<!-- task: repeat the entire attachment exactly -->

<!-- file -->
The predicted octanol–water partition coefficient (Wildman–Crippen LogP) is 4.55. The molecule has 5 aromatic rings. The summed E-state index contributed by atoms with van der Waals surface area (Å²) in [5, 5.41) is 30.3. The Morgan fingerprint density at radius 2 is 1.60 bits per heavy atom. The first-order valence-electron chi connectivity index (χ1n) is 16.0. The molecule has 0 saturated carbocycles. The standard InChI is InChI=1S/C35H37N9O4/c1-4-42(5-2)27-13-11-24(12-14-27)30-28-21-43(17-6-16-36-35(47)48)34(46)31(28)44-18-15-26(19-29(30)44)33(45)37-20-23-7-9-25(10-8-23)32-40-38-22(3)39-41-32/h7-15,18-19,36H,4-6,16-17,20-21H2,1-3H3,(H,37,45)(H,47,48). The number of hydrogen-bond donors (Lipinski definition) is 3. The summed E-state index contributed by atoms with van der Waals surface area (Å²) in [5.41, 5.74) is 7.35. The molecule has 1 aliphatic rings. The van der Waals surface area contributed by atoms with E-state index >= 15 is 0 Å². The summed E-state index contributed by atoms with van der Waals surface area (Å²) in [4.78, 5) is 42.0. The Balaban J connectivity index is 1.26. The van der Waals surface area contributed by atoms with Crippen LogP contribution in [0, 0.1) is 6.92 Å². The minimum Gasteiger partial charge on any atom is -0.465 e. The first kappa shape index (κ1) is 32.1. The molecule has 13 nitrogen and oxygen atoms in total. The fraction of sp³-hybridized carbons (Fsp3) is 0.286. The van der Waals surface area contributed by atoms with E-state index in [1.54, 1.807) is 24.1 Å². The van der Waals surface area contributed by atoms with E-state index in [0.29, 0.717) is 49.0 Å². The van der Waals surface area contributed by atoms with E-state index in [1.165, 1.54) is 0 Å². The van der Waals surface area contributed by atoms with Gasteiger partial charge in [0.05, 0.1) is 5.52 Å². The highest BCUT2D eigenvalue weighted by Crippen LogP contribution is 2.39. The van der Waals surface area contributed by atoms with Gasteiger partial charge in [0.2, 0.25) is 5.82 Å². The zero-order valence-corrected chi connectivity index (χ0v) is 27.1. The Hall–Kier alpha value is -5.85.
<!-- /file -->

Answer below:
The predicted octanol–water partition coefficient (Wildman–Crippen LogP) is 4.55. The molecule has 5 aromatic rings. The summed E-state index contributed by atoms with van der Waals surface area (Å²) in [5, 5.41) is 30.3. The Morgan fingerprint density at radius 2 is 1.60 bits per heavy atom. The first-order valence-electron chi connectivity index (χ1n) is 16.0. The molecule has 0 saturated carbocycles. The standard InChI is InChI=1S/C35H37N9O4/c1-4-42(5-2)27-13-11-24(12-14-27)30-28-21-43(17-6-16-36-35(47)48)34(46)31(28)44-18-15-26(19-29(30)44)33(45)37-20-23-7-9-25(10-8-23)32-40-38-22(3)39-41-32/h7-15,18-19,36H,4-6,16-17,20-21H2,1-3H3,(H,37,45)(H,47,48). The number of hydrogen-bond donors (Lipinski definition) is 3. The summed E-state index contributed by atoms with van der Waals surface area (Å²) in [5.41, 5.74) is 7.35. The molecule has 1 aliphatic rings. The van der Waals surface area contributed by atoms with E-state index >= 15 is 0 Å². The summed E-state index contributed by atoms with van der Waals surface area (Å²) in [4.78, 5) is 42.0. The Balaban J connectivity index is 1.26. The van der Waals surface area contributed by atoms with Crippen LogP contribution in [0, 0.1) is 6.92 Å². The minimum Gasteiger partial charge on any atom is -0.465 e. The first kappa shape index (κ1) is 32.1. The molecule has 13 nitrogen and oxygen atoms in total. The fraction of sp³-hybridized carbons (Fsp3) is 0.286. The van der Waals surface area contributed by atoms with E-state index in [1.54, 1.807) is 24.1 Å². The van der Waals surface area contributed by atoms with E-state index in [0.29, 0.717) is 49.0 Å². The van der Waals surface area contributed by atoms with E-state index in [1.165, 1.54) is 0 Å². The van der Waals surface area contributed by atoms with Gasteiger partial charge in [0.05, 0.1) is 5.52 Å². The highest BCUT2D eigenvalue weighted by Crippen LogP contribution is 2.39. The van der Waals surface area contributed by atoms with Gasteiger partial charge in [0.2, 0.25) is 5.82 Å². The zero-order valence-corrected chi connectivity index (χ0v) is 27.1. The Hall–Kier alpha value is -5.85.